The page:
In short, the jig is up. The world knows the Federal Reserve is compromising the country's credit rating. The more money the Fed prints, the higher the interest rate bond holders will demand to compensate them for the risk taken, the lower bond prices will fall.

Bonds crisis is ominous and risky. Investors should consider off-loading some of their bond investments which face the same problems as Treasurys and municipal bonds. When interest rates rise, these investments decline in value. If you're an income-focused investor, I urge you to focus on dominant dividend paying companies instead. Buy Gold and Silver to get insurance of your wealth. Real Assets are here to stay. Stocks can go down to zero but not commodities. Invest in Copper, Oil, Gold and Silver...Remember COGS

Disclaimer: This is just a research piece and not an investment advice. Investors are highly encouraged to execute their own due diligence for their investment strategy and decision.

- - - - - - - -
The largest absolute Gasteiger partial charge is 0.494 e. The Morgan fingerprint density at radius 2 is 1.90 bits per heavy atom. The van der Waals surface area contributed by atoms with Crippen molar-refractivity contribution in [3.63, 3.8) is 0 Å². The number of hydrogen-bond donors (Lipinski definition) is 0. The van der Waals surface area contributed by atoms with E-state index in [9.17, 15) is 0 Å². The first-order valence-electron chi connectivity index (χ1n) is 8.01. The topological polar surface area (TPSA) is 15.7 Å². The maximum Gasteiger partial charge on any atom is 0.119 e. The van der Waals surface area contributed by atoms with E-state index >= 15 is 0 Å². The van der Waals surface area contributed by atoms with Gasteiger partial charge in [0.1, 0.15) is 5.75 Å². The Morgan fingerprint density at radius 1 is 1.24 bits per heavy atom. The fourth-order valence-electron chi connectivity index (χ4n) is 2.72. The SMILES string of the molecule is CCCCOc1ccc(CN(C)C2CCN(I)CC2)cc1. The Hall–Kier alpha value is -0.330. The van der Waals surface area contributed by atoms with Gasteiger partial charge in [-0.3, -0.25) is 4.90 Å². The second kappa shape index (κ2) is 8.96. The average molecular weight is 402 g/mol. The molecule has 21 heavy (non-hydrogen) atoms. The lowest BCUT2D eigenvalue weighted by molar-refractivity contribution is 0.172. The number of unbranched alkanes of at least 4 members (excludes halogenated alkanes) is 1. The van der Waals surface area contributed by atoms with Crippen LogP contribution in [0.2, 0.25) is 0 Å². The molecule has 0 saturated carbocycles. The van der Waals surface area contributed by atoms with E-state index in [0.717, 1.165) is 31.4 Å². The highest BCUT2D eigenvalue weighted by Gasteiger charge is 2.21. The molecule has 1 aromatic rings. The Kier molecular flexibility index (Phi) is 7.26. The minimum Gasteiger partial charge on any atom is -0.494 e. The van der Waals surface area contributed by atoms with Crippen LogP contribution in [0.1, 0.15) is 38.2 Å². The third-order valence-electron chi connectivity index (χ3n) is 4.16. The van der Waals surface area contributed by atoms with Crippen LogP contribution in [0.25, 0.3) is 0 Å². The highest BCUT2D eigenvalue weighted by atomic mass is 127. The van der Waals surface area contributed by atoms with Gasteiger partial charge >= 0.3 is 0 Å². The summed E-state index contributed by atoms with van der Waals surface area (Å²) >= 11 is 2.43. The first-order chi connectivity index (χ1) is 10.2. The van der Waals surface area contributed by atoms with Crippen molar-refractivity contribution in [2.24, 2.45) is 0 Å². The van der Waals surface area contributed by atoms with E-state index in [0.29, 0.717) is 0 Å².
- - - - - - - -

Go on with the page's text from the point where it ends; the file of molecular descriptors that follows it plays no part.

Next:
Friday, December 17, 2010



The US economic outlook remains sluggish as economy would require time to recover. Might achieve a sub-par growth in 2011. In 2011, the U.S. economy will grow significantly more slowly than during recovery from previous recessions and unemployment will remain high. Business would hire few workers going forward. Its just like you are comparing it with the weather today: partly cloudy with a
chance of intense storms coming down the line, because we still have a
lot of fragilities out there. Recovery figures illustrate softness in the economy.

The projected “reasonable, but not extremely robust” growth of 3%
percent in real GDP and in optimistic terms, the country will weather
the current storms. However, the United State will be stuck
in low growth for a very long period of time because of high umemployment, high leverage and negative debt of the balance sheet of most corporates which are swimming in cash.

I spoke to some top executives in NEW YORK recently and there has been incredibly strong investment in equipment and software. Firms are still willing to invest, and part of the reason for that is productivity has remained quite high. The
bottom line is that the basic production machinery of the economy is
not broken.”

A 3 percent increase in consumption will power the recovery, but the country will see very little growth in jobs. Businesses are reluctant to hire permanent workers because of uncertainty about taxes, a ratio of government spending to GDP that is 2 percent higher than in the previous 50 years and is paired with declining revenue,